- Over the past few years, Kieran Hebden's flirtations with house music turned into a full-blown love affair. Two of his recent albums, Four Tet's Pink and this year's Percussions collection, 2011 Until 2014, were essentially compilations of dance floor 12-inches. Neither was subpar, but the more functional formats didn't always play to Hebden's strengths: his skill at wandering between styles, his knack for rich chords and melodies. Morning/Evening marks a welcome change of approach. The steady pulse of house is still present, but it's a small part of the whole, fleshed out by twinkling synth work and a selection of gorgeous samples from 1983 Bollywood film Souten.
Morning/Evening also marks a departure from 2013's dense, diverse Beautiful Rewind; consisting of just two side-long tracks that unfold with an easy grace, Hebden's latest is the prettiest Four Tet record in some time. The 20-minute "Morning" is the better of the two—its Souten loop framed with warm, drifting synth lines while a 4/4 beat ticks away low in the mix. Hebden rides the loop for longer than seems wise, but as more vocal coos and layers of shimmering synth continue to bleed in, it's easy to get swept up in the soothing undulations.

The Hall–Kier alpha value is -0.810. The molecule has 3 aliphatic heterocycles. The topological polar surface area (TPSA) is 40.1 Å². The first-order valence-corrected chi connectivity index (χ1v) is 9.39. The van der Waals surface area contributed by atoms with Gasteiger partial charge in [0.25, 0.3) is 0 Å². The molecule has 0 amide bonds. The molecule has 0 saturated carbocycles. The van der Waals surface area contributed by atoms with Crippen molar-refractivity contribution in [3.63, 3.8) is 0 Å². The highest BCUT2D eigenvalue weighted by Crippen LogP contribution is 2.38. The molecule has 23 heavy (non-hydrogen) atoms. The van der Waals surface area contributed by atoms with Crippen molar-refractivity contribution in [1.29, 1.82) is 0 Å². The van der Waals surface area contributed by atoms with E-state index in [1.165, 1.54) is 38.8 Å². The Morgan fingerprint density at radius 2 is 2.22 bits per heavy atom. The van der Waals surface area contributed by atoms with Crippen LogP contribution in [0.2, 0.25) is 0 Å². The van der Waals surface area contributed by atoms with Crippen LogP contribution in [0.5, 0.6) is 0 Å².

On "Evening," similar material is made into sparser and, appropriately, darker shapes. Shorn of drums, pointillist synths and what sounds like a clarinet or two hang in the air thoughtfully, building slowly to their brief, glowing climax. The whole process takes over ten minutes, but it doesn't feel laboured. In its best moments, Morning/Evening is perfectly paced.
Less convincing is the "Evening" side's coda. The sparse drum track chugs along for a good five minutes, with the occasional blast of reverb doing little to dispel its boredom. "Morning" has its misstep, too, a brief breakdown circa nine minutes that seems to tug the track in a percussive direction before abruptly giving up. These moments reveal a certain vagueness as to the album's purpose: is it a loose, pre-recorded mix of disparate material, or a pair of carefully considered suites? Even with these faults, though, Hebden has brought a refreshing addition to his discography.